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Sir Francis Burdett, 5th Baronet (25 January 1770 – 23 January 1844) was an Englishmarker reformist politician, the son of Francis Burdett and his wife Eleanor, daughter of William Jones of Ramsbury manor, Wiltshiremarker, and grandson of Sir Robert Burdett, Bart. From 1820 until his death he lived at 25 St James's Place.

Burdett Family History

Sir Francis Burdett (5th Bart.) was a member of the Burdett family of Bramcote and inherited the family baronetcy from his grandfather Sir Robert Burdett in 1797.

Education and Early Life

He was educated at Westminster Schoolmarker and the University of Oxfordmarker. When young, he was for a long time the notorious lover of Lady Oxford (according to the journal of Thomas Raikes), and afterwards travelled in France and Switzerland. He was in Parismarker during the earlier days of the French Revolution.



Returning to England in 1793, he married Sophia Coutts, the second daughter of the wealthy banker Thomas Coutts. She brought him the large fortune of £25,000. They had a daughter – Angela Burdett-Coutts – who inherited the Burdett family's baronetcy from his father and became the first Baroness of the Foremarkmarker Burdett family.

In 1796 he became Member of Parliament for Boroughbridgemarker, having purchased this seat from the representatives of the Duke of Newcastle, and in 1797 succeeded his grandfather as 5th Baronet.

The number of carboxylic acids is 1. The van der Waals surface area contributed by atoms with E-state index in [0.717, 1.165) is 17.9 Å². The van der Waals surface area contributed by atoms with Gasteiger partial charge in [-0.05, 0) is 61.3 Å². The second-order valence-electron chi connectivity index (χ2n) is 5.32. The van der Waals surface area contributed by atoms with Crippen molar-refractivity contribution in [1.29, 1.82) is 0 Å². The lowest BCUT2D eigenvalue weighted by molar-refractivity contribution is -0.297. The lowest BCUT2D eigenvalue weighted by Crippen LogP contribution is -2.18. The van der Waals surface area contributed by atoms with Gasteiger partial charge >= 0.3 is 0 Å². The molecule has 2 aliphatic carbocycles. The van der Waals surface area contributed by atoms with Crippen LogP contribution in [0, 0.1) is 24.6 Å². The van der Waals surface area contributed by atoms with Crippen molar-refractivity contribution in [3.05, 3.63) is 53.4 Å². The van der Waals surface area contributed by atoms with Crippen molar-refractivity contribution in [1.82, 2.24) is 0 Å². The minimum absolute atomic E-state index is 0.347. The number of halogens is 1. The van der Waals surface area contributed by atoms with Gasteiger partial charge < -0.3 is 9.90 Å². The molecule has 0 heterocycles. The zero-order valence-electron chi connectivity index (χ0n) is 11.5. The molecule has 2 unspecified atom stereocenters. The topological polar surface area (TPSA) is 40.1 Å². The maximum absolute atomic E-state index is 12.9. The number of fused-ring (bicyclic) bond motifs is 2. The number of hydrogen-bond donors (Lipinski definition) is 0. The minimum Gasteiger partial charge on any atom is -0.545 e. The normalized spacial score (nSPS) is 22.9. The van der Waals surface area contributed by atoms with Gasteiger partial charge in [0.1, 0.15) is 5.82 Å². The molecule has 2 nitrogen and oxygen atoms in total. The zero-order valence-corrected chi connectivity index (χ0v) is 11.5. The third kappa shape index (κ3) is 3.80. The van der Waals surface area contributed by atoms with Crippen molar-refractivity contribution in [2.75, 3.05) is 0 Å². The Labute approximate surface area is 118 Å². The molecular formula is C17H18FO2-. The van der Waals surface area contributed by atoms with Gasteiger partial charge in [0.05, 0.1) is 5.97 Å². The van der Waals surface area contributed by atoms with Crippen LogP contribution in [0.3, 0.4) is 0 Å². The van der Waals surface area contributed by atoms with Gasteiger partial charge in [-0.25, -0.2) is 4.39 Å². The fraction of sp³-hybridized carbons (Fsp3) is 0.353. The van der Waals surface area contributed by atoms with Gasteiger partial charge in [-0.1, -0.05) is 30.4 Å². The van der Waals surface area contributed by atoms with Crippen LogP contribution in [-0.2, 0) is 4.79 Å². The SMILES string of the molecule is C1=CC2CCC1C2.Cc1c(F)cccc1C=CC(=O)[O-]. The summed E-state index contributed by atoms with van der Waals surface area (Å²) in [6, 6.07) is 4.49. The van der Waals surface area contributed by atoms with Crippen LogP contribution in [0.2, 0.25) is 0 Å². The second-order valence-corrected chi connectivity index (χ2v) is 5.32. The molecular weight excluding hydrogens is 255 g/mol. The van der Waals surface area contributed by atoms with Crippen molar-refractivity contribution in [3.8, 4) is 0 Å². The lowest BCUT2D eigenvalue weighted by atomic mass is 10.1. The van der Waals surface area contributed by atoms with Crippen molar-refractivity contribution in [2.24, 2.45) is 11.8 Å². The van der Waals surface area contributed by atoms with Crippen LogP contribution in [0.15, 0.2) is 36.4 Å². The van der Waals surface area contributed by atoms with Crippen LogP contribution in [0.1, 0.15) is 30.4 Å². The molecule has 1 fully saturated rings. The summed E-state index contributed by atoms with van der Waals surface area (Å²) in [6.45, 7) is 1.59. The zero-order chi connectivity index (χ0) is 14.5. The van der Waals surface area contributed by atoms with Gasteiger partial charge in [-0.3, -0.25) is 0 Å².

Political career

Baronet and Member of Parliament

His inheritance included the family seat of Foremarke Hallmarker and 'the hamlets of Ingleby and Foremarkmarker (sometimes referred to as a manor) which were under his Lordship'.

In Parliament he soon became prominent as an opponent of William Pitt the Younger, and as an advocate of popular rights. He denounced the war with France, the suspension of the Habeas Corpus Act, and the proposed exclusion of John Horne Tooke from parliament, and quickly became the idol of the people. He was instrumental in securing an inquiry into the condition of Coldbath Fields Prisonmarker, but as a result of this step he was for a time prevented by the government from visiting any prison in the kingdom. In 1797 he made the acquaintance of Horne Tooke, whose pupil he became, not only in politics, but also in philology.

His last election?
Sophia, Lady Burdett by Sir Thomas Lawrence.
At the general election of 1802 Burdett was a candidate for the county of Middlesex, but his return was declared void in 1804, and in the subsequent contest he was defeated. In 1805 this return was amended in his favor, but as this was again quickly reversed, Burdett, who had spent an immense sum of money over the affair, declared he would not stand for parliament again.

At the general election of 1806 Burdett was a leading supporter of James Paull, the reform candidate for the City of Westminster; but in the following year a misunderstanding led to a duel between Burdett and Paull in which both combatants were wounded. At the general election in 1807, Burdett, in spite of his reluctance, was nominated for Westminster, and amidst great enthusiasm was returned at the top of the poll.

He took up again the congenial work of attacking abuses and agitating for reform, and in 1810 came sharply into collision with the House of Commonsmarker. A radical named John Gale Jones had been committed to prison by the House, a proceeding that was denounced by Burdett, who questioned the power of the House to take this step, and vainly attempted to secure the release of Jones. He then issued a revised edition of his speech on this occasion which was published by William Cobbett in the Weekly Register.